Democracy must be seen to be exrcised
Daily Mirror Editorial
Dec 21, 2011

For a group demanding democracy within, the violent manner in which the verdict of a democratically held vote to the United National Party was opposed on Monday left much to be desired. The violence exercised by the group opposing the leadership of Ranil Wickremesinghe, no doubt left many a serious question on the minds of the Party supporters. It is possible that the average UNPER woke up to the immature trend likely to be exercised should the reformists succeed.

Whether one was a UNP supporter or otherwise, the indignity of conduct, undoubtedly encouraged by the political leaders of the reformists group, left those who witnessed the fiasco in disgust.

How can the reformists now stand before the Party and demand change towards democracy when they stand exposed of an agenda far removed from it? What rationale and explanation can they attribute to the shocking lack of discipline exercised in the premises of the Party headquarters Monday evening? How can any right-thinking voter be they UNP or otherwise condone such violence and total disregard for opposing views?

It is likely that the global trend towards people’s power as witnessed over the last few months contributed towards the unruly behaviour of the supporters of the UNP. Certainly, there is much to be said of the positive nature of such action as was exercised in the Arab nations etc. Yet, how are the parallels to be drawn between the UNP leadership and theirs, when the Wickremesinghe allowed and reigned over a democratically held secret ballot? To his credit he did not oppose the demands seeking a secret ballot and possible change at the helm of the Party.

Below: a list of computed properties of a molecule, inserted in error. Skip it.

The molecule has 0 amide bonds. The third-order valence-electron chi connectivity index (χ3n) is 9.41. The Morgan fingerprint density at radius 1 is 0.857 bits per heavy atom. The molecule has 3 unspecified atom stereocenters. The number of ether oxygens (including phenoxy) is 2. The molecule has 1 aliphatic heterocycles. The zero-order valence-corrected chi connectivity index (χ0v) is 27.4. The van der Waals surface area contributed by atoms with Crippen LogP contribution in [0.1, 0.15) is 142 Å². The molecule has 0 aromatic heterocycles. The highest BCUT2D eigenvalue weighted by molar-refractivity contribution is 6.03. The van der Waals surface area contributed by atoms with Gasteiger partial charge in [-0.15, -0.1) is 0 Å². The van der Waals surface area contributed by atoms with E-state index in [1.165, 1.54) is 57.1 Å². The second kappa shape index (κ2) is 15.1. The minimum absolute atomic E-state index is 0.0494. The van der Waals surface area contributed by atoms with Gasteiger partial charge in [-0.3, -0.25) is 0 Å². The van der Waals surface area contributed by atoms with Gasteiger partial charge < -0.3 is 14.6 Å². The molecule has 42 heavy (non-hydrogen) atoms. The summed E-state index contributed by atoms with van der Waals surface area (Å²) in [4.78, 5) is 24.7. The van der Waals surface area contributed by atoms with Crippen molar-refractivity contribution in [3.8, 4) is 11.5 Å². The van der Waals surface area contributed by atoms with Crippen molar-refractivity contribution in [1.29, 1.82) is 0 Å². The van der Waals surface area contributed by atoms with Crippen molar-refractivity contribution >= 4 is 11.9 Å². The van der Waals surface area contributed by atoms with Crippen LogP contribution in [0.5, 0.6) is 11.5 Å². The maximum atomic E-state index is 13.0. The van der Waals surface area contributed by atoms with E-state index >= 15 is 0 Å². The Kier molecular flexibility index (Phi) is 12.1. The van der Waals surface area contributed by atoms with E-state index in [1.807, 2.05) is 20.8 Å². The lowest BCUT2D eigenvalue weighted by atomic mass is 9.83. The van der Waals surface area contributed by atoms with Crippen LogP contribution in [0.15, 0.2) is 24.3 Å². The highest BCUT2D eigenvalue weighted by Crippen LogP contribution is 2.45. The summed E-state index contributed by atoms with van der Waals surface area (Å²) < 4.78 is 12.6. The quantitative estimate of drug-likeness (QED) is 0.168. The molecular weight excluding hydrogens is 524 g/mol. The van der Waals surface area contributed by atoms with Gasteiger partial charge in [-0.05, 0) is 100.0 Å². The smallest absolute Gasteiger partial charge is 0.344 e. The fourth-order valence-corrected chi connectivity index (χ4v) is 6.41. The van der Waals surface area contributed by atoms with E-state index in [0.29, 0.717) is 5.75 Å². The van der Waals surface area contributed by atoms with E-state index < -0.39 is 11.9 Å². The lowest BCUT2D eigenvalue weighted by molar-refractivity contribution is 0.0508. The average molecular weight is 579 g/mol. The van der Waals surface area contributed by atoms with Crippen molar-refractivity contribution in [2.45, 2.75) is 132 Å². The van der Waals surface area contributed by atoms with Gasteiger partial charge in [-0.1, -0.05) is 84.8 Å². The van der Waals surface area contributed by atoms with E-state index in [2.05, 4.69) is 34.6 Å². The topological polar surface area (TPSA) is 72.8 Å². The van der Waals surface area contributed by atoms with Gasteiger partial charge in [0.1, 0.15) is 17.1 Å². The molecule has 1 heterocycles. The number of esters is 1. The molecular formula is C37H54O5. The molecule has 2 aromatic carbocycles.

Granted, there are many negative aspects to the manner in which Wickremesinghe has been seen to lead the Party with of late. The continuing trend of losses the Party has faced over past decade is certainly discouraging. There is much that demands change within the UNP if the Party is to regain the strength it did. Yet, these are all changes that must follow the very path that the reformist group calls for.

Democracy can not only be demanded on paper, but seen to be exercised if they are to be taken seriously. Change that opposes this process is neither long term nor can expect to enjoy the strength envisaged. The repercussions of forcibly obtained rights can be far more damaging to the Party than its stagnant popularity at present.

Source: Daily Mirror - Sri Lanka